Saturday, April 19, 2014
By Terry McDermott
The critical acclaim for the new Kathryn Bigelow movie "Zero Dark Thirty" has renewed the debate on the efficacy of torture.
The movie dramatizes the decade-long effort to find and eventually kill Osama bin Laden. In a riveting opening section, the film obliquely credits the discovery of the key piece of information in the search for bin Laden to the torture of an al-Qaida prisoner held by the CIA. This is at odds with the facts as they have been recounted by journalists reporting on the manhunt, by Obama administration intelligence officials and by legislative leaders.
Bigelow and her writing partner, Mark Boal, are promoting "Zero Dark Thirty" in part by stressing its basis in fact. It's curious that they could have gotten this central, contentious point wrong. And because they originally set out to make a movie about the frustrating failure to find bin Laden, it's hard to believe their aim was to celebrate torture. But that's in effect what they've done.
This isn't the first time a hotly debated and widely discredited interpretation of historical events wound up on the big screen. Hollywood makes movies; it doesn't write history. But why fabricate the origin of the key piece of evidence in the entire history of the hunt and credit its discovery to torture? I think there is something deep and disturbing in our national psychology that helped to push this particular claim forward.
It was Dick Cheney's idea that the United States could solve complicated problems just by being brave enough, or tough enough, or both. Despite the fact that the world doesn't seem to work that way, Cheney's argument had a force and a tenor that fits with our national narrative of exceptionalism. It's satisfying. We are willing to believe there is something heroic, justifiable about torture.
There is not.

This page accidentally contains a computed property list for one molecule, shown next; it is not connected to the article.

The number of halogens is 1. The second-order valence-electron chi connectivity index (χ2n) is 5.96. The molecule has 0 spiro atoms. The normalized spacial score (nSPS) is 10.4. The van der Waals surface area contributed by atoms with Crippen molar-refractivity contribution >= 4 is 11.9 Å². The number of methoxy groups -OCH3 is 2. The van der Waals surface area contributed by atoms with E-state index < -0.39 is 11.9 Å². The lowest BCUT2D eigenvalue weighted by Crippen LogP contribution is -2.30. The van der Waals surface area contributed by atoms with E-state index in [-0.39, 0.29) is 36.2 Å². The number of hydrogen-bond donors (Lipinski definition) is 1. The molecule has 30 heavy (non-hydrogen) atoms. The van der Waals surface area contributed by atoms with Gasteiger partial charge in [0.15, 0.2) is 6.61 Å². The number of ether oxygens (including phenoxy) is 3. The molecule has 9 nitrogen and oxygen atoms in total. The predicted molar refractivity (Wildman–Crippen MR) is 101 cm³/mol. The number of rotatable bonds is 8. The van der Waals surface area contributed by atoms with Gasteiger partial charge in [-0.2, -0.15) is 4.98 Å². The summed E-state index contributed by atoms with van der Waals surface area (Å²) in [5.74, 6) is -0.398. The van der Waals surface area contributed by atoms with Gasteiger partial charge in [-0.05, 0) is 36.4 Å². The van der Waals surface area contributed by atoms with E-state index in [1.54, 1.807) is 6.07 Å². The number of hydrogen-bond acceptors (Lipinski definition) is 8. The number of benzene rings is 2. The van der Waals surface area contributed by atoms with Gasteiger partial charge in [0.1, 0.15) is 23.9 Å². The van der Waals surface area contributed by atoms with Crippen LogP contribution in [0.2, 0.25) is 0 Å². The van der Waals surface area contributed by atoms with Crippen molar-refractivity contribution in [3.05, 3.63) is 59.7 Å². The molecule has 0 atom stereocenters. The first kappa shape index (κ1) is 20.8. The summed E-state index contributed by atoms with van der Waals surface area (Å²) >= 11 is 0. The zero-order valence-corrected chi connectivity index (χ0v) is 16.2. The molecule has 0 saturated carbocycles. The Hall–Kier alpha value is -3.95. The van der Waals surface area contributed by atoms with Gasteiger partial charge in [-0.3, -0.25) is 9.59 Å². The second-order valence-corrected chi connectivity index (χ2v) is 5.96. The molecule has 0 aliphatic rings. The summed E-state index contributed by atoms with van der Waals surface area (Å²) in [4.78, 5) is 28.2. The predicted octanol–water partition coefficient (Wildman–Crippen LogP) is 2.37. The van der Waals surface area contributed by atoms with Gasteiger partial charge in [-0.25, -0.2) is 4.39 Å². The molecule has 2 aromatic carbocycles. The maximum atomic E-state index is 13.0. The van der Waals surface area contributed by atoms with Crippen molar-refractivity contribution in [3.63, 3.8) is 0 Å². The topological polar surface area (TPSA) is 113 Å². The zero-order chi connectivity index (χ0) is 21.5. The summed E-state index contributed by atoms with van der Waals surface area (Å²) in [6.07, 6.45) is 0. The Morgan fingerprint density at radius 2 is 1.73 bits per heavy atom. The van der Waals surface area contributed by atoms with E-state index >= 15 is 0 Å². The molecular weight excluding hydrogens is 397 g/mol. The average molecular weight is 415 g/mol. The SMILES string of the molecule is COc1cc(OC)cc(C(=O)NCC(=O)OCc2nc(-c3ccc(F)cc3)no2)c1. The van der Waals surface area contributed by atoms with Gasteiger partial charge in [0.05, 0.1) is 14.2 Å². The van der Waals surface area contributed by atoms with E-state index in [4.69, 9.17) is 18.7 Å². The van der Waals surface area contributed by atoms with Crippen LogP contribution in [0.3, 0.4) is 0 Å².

The problems with torture fall into three main categories: opposition on grounds of morality, on efficacy, and on effects.
The moral objection ought to be obvious. We've had laws against torture for decades. We've had these laws for the simplest of reasons -- we decided it was wrong. In almost no contemporary culture is it presumed to be not wrong. It was so widely assumed that the United States opposed torture that President George W. Bush, whose White House ordered torture, insisted in the light of every fact to the contrary that the United States does not torture.
There was a Catch-22-ish twist to this: The U.S. forbids torture, yet the president orders it, so it is no longer torture.
The efficacy objection is equally simple: If you torture someone, he will tell you anything to make you stop. Khalid Shaikh Mohammed, the man who imagined and directed the 9/11 attacks, was captured by the CIA in 2003. For the next three years he was subjected to the harshest treatment we could stomach. No other al-Qaida operative in our custody was subjected to so much.
The result? KSM, as he is known within the intelligence community, revealed nothing about the most valuable thing he knew -- bin Laden's whereabouts. He did not, for example, divulge the name of the Kuwaiti courier who served bin Laden.
This is not coincidentally the piece of information that sets "Zero Dark Thirty" in motion. Mohammed had trained the courier and knew of his connection to bin Laden. Instead, he sent agents on hundreds of futile chases, hindering the hunt for bin Laden rather than aiding it.
The simple fact is you can't reliably separate the gold from the dross that torture yields. "He had us chasing the goddamn geese in Central Park because he said some of them had explosives stuffed up their ass," one FBI counter-terrorism agent said in frustration
(Continued on page 2)